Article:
And I really want to focus on how valuable that is, your department is safeguarding this process that allows for both parties to have that equal footing to really voice their perspectives and their views. You have to have this uniformity to not compromise that consistency for the voter, because I feel like once you lose that you're opening Pandora's box for a lot of different things. I think that kind of leads up to my question. And so 2020 was a huge year. I think the presidential election was kind of, you know, running side by side with a pandemic. Like you said, it forced a lot of people to pivot with, with the election. And, I feel like a lot of events compromised some people's values in the system. And, you know, with us going right into the election, do you think that there any remnants from last year's election that has compromised voters integrity of our system?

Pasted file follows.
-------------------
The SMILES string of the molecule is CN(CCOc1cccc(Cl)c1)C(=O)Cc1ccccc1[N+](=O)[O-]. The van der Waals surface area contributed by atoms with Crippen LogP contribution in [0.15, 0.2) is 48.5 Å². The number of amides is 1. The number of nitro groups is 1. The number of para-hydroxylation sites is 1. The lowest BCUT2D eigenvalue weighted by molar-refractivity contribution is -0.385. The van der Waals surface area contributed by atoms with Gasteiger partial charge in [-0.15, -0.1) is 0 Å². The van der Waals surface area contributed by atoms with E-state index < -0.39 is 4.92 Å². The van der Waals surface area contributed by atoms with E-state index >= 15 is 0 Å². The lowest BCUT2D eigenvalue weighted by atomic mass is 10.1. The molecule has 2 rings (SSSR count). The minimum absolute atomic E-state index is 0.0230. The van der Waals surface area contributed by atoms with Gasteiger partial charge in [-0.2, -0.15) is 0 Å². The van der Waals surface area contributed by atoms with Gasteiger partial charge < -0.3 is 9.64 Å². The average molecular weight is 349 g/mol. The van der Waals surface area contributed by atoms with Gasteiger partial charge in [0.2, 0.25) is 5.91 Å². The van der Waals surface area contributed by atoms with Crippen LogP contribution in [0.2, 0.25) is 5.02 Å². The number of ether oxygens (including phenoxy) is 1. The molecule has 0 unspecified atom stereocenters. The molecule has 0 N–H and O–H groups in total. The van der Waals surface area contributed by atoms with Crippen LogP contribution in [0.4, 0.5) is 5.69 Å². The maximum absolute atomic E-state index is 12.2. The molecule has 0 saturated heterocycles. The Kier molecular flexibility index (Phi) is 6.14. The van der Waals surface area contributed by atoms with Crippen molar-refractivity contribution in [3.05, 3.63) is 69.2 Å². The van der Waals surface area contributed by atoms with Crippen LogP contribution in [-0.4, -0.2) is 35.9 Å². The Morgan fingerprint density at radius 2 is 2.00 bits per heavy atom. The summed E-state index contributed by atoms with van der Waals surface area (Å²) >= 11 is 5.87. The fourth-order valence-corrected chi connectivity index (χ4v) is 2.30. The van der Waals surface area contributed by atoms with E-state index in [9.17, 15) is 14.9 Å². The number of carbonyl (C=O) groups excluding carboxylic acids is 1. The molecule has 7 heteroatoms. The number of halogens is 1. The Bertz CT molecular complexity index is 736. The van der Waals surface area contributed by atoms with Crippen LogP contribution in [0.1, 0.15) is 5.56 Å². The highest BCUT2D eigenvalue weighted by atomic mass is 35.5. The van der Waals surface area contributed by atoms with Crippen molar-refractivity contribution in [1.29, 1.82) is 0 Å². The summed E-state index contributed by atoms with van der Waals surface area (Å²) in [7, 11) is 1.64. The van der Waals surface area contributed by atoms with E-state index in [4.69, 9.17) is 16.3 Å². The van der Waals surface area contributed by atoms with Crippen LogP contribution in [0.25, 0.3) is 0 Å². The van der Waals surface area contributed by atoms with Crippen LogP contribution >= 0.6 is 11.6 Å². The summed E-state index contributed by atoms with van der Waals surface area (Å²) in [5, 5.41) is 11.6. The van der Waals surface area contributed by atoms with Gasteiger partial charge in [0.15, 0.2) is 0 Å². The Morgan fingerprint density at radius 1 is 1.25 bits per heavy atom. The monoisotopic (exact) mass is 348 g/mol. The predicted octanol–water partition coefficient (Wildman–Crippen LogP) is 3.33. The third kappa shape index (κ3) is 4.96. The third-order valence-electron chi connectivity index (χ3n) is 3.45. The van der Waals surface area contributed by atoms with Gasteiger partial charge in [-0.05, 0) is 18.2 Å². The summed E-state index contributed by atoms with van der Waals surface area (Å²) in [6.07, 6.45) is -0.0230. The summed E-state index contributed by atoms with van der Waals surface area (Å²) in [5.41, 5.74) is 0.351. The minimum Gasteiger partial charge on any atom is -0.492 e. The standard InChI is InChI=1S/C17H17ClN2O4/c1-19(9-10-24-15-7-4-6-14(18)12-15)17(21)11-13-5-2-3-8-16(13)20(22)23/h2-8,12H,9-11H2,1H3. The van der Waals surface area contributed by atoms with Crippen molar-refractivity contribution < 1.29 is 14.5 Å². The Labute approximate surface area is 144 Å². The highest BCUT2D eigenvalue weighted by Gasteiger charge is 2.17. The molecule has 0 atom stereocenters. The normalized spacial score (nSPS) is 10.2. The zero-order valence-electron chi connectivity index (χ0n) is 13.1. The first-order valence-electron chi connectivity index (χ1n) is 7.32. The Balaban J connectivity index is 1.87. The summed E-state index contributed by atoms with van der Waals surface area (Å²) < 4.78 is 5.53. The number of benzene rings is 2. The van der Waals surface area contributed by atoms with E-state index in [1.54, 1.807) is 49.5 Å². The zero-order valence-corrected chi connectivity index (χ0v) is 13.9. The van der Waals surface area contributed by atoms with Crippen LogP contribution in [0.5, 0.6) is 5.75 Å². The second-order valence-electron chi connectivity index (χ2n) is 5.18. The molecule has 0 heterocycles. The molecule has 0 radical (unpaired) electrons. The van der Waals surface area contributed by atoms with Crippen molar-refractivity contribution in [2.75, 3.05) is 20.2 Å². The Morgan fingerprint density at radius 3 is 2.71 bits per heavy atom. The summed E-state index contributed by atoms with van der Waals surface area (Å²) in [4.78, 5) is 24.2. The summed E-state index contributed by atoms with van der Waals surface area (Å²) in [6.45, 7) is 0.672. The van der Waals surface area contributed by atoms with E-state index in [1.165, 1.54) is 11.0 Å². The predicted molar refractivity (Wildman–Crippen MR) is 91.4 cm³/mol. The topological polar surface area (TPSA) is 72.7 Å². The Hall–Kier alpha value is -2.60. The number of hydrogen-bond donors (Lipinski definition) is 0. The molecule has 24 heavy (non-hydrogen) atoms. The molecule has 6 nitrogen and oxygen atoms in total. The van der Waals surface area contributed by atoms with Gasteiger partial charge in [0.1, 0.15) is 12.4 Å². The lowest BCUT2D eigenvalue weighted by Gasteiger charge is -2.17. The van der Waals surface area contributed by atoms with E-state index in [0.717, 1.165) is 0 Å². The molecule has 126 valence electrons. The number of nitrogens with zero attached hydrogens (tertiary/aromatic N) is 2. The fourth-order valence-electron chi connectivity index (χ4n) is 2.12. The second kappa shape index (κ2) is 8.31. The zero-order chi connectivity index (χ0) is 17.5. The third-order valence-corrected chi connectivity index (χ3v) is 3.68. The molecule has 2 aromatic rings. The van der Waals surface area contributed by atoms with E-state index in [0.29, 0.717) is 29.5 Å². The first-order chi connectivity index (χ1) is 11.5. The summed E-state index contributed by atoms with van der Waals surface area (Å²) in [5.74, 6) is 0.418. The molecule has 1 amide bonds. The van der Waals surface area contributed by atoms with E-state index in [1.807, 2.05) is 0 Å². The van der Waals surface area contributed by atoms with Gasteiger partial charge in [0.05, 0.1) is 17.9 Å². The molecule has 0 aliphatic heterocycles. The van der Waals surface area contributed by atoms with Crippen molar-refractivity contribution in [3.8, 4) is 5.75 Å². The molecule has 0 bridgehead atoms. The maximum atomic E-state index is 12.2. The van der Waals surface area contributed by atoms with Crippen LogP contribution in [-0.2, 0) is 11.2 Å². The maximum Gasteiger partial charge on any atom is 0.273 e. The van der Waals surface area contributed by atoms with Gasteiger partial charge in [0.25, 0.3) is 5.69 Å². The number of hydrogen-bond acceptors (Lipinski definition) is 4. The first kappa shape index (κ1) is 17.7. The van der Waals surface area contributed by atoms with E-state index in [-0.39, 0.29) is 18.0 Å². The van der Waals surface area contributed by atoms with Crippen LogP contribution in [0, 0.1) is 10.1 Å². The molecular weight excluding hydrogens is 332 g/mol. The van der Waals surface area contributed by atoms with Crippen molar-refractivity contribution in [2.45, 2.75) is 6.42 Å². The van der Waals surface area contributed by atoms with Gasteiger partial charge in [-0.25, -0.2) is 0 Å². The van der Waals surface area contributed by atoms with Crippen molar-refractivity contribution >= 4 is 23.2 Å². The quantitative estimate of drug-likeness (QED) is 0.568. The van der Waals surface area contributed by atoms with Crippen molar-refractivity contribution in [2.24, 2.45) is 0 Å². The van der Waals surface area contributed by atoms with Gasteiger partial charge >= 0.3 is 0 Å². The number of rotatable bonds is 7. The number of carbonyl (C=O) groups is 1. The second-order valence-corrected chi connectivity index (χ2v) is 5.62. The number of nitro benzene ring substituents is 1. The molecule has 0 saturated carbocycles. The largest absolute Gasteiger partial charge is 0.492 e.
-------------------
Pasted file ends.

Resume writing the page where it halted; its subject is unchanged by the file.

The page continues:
We haven't done a good job of explaining how much work goes into putting on elections, but I'll put it to you like this. People who work in emergency management, we don't ask them what they're doing when there's not a hurricane, right? We don't ask them what they're doing when there's not an emergency. Because we know what they're doing? They're preparing for the next emergency. That's what I do. That's what your registrar's are doing. All the time. We're preparing, we're preventing and we're recovering. There's an MIT study, it shows cases of fraud compared to the number of ballots actually cast were like 0.00006% of fraud cases. Fraud that happens, we catch. We catch it because the system is so so set up and designed so that you can't break the law. Or we'll catch you. And I don't want to sit here and say that fraud doesn't happen. Fraud does happen. Just like we have speed limit laws and people still speed, right? People are going to try and buck the system. It's just the way the world works. But we have such a strong system in place to prevent that kind of thing from happening. And certainly 100%, I can guarantee you that there's no such thing as widespread fraud in elections. There are too many people involved. Think about what I just said, you have 58 members of my staff plus some contractors, you have 133 General registrars 499 electoral board members, and then they hire about I think it's 11 or 12,000 now, election officers that work in the polling places during election day and in the lead up to election day. To be able to commit widespread fraud, you're gonna need a lot of work. I don't even think the mafia could pull it off. It's just not possible.